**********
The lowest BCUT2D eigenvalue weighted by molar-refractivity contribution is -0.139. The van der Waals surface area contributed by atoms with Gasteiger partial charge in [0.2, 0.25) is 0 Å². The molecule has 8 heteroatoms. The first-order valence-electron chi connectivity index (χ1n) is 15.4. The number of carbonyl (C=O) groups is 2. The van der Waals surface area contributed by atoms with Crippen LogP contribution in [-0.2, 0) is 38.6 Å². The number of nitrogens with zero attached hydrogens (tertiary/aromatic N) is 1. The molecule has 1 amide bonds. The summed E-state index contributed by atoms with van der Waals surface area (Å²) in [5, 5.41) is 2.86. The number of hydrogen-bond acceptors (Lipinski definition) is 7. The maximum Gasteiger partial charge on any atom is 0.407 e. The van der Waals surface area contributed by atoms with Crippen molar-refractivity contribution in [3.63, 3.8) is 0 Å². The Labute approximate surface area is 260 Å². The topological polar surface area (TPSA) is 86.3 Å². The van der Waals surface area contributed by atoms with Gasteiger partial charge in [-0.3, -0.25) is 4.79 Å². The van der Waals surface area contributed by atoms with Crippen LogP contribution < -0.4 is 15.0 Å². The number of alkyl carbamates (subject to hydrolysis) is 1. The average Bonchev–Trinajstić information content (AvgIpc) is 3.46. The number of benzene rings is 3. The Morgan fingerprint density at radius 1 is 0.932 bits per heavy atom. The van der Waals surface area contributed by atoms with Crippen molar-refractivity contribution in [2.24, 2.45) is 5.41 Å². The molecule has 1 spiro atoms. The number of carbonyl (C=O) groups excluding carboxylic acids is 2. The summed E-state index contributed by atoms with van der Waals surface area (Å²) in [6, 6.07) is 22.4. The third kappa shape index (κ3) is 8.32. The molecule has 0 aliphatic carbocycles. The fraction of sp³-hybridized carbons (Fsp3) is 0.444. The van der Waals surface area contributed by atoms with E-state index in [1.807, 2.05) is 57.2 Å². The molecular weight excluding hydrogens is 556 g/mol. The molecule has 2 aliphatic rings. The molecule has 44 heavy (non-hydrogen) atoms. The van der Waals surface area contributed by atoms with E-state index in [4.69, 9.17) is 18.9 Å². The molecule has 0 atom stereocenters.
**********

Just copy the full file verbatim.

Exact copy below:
The lowest BCUT2D eigenvalue weighted by molar-refractivity contribution is -0.139. The van der Waals surface area contributed by atoms with Gasteiger partial charge in [0.2, 0.25) is 0 Å². The molecule has 8 heteroatoms. The first-order valence-electron chi connectivity index (χ1n) is 15.4. The number of carbonyl (C=O) groups is 2. The van der Waals surface area contributed by atoms with Crippen LogP contribution in [-0.2, 0) is 38.6 Å². The number of nitrogens with zero attached hydrogens (tertiary/aromatic N) is 1. The molecule has 1 amide bonds. The summed E-state index contributed by atoms with van der Waals surface area (Å²) in [5, 5.41) is 2.86. The number of hydrogen-bond acceptors (Lipinski definition) is 7. The maximum Gasteiger partial charge on any atom is 0.407 e. The van der Waals surface area contributed by atoms with Crippen molar-refractivity contribution in [3.63, 3.8) is 0 Å². The Labute approximate surface area is 260 Å². The topological polar surface area (TPSA) is 86.3 Å². The van der Waals surface area contributed by atoms with Gasteiger partial charge in [-0.3, -0.25) is 4.79 Å². The van der Waals surface area contributed by atoms with Crippen LogP contribution < -0.4 is 15.0 Å². The number of alkyl carbamates (subject to hydrolysis) is 1. The average Bonchev–Trinajstić information content (AvgIpc) is 3.46. The number of benzene rings is 3. The Morgan fingerprint density at radius 1 is 0.932 bits per heavy atom. The van der Waals surface area contributed by atoms with Crippen molar-refractivity contribution in [2.24, 2.45) is 5.41 Å². The molecule has 1 spiro atoms. The number of carbonyl (C=O) groups excluding carboxylic acids is 2. The summed E-state index contributed by atoms with van der Waals surface area (Å²) in [6, 6.07) is 22.4. The third kappa shape index (κ3) is 8.32. The molecule has 0 aliphatic carbocycles. The fraction of sp³-hybridized carbons (Fsp3) is 0.444. The van der Waals surface area contributed by atoms with E-state index in [1.807, 2.05) is 57.2 Å². The molecular weight excluding hydrogens is 556 g/mol. The molecule has 2 aliphatic rings. The molecule has 44 heavy (non-hydrogen) atoms. The van der Waals surface area contributed by atoms with E-state index in [4.69, 9.17) is 18.9 Å². The molecule has 0 atom stereocenters.